Assemblyman RONALD S. DANCER
District 12 (Burlington, Middlesex, Monmouth and Ocean)
Allows school district to teach about traditional winter celebrations, display holiday symbols on school property, and include musical selections with religious themes.
CURRENT VERSION OF TEXT
An Act concerning winter celebrations in public schools and supplementing chapter 36 of Title 18A of the New Jersey Statutes.
Be It Enacted by the Senate and General Assembly of the State of New Jersey:
1. a. A school district may educate students about the history of traditional winter celebrations, and allow students, faculty, and other staff to offer traditional greetings regarding the celebrations, including:
(1) “Merry Christmas”;
(2) “Happy Hanukkah”; and
(3) “happy holidays.”
b. Except as otherwise provided pursuant to subsection d. of this section, a school district may display on school property scenes or symbols associated with traditional winter celebrations, including a menorah or a Christmas image such as a nativity scene or Christmas tree, if the display includes a scene or symbol of:
(1) more than one religion; or
(2) one religion and at least one secular scene or symbol.
c. A school district may include musical selections with religious themes at winter or holiday programs if the winter or holiday program also includes musical selections of:
(1) more than one religion; or
(2) one religion and music secular in nature.
d. A display relating to a traditional winter celebration may not include a message that encourages adherence to a particular religious belief.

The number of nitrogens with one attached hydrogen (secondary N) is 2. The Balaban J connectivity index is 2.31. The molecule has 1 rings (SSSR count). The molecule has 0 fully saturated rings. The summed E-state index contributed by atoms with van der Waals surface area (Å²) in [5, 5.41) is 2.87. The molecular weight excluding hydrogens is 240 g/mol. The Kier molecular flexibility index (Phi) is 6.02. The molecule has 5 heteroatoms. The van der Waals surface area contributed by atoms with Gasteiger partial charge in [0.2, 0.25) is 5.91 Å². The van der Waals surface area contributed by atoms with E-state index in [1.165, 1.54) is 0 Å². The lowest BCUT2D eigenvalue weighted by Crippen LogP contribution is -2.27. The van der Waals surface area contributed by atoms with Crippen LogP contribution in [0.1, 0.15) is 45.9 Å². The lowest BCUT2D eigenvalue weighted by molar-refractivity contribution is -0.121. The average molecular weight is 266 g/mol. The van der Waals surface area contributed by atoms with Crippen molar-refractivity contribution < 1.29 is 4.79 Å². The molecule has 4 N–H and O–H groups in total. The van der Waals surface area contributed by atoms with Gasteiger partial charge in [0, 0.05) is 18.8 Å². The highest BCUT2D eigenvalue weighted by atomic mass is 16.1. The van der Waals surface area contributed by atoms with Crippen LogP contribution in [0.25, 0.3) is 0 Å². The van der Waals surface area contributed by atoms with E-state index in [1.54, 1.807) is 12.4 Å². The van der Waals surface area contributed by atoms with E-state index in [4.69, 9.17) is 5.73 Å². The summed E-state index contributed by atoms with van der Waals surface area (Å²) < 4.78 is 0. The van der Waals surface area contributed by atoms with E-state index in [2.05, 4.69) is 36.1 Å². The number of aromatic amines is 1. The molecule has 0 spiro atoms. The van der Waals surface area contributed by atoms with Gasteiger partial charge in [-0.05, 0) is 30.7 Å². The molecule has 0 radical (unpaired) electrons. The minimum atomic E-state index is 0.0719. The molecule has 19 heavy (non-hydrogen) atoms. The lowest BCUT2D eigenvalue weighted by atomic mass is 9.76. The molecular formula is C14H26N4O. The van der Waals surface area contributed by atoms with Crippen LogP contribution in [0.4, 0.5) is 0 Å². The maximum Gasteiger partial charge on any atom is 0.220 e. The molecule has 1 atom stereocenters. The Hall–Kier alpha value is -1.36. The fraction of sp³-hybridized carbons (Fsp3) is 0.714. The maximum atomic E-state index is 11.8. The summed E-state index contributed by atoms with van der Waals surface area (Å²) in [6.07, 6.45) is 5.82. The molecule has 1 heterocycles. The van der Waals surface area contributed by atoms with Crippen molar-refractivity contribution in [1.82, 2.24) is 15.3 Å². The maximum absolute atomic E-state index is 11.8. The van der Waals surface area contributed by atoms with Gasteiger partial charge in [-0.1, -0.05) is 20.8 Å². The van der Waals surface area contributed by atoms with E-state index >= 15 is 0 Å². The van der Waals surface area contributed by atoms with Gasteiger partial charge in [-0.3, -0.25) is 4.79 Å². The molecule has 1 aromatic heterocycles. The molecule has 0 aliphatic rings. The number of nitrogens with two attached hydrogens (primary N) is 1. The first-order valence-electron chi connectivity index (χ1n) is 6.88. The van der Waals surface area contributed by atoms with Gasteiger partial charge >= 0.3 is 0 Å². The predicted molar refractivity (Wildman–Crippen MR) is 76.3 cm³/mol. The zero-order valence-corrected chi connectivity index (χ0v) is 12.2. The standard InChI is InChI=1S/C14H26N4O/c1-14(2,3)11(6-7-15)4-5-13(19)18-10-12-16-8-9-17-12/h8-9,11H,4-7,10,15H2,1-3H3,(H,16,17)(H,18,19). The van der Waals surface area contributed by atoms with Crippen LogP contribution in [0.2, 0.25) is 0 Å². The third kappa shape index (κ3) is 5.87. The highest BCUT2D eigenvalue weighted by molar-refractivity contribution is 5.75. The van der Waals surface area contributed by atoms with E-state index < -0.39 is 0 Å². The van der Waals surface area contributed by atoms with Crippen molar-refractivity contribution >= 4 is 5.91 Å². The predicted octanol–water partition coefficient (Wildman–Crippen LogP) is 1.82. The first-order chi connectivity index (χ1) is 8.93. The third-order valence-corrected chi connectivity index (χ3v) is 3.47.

2. This act shall take effect immediately and shall first apply to the 2014-2015 school year.
This bill provides school districts with the option of educating students about the history of traditional winter celebrations and allows students, faculty, and other staff to offer traditional greetings regarding the celebrations. Traditional greetings include, but are not limited to: “Merry Christmas,” “Happy Hanukkah,” and “happy holidays.” The bill also allows a school district to display on school property scenes or symbols associated with traditional winter celebrations, including a menorah or a Christmas image such as a nativity scene or Christmas tree. However, the display must include a scene or symbol of more than one religion, or one religion and at least one secular scene or symbol. The bill provides that the display relating to the traditional winter celebration may not include a message that encourages adherence to a particular religious belief. Finally, the bill allows a school district to include musical selections with religious themes at winter or holiday programs if the program includes musical selections of more than one religion, or one religion and music secular in nature.
Federal courts considering the issue in particular contexts have held that public schools may permissibly include seasonal religious expression in holiday displays and programs. For example, in Clever v. Cherry Hill Township Board of Education, 838 F. Supp. 929 (D.N.J. 1993), the United States District Court for the District of New Jersey upheld a school policy that permitted religious symbols to be used in a holiday display and school calendars. The court stated that, “Christmas and Chanukah are celebrated as cultural and national holidays as well as religious ones, and there is simply no constitutional doctrine which would forbid school children from sharing in that celebration, provided that these celebrations do not constitute an unconstitutional endorsement of religion and are consistent with a school’s secular educational mission.”
Similarly, in Sechler v. State College Area School District, 121 F. Supp. 2d 439 (M.D. Pa. 2000), the court upheld a school’s holiday display and music program that included religious symbols and songs, finding that the program represented the customs of several ethnic and religious groups within a subtext of celebration, and did not favor one religion over others or religion over non-religion.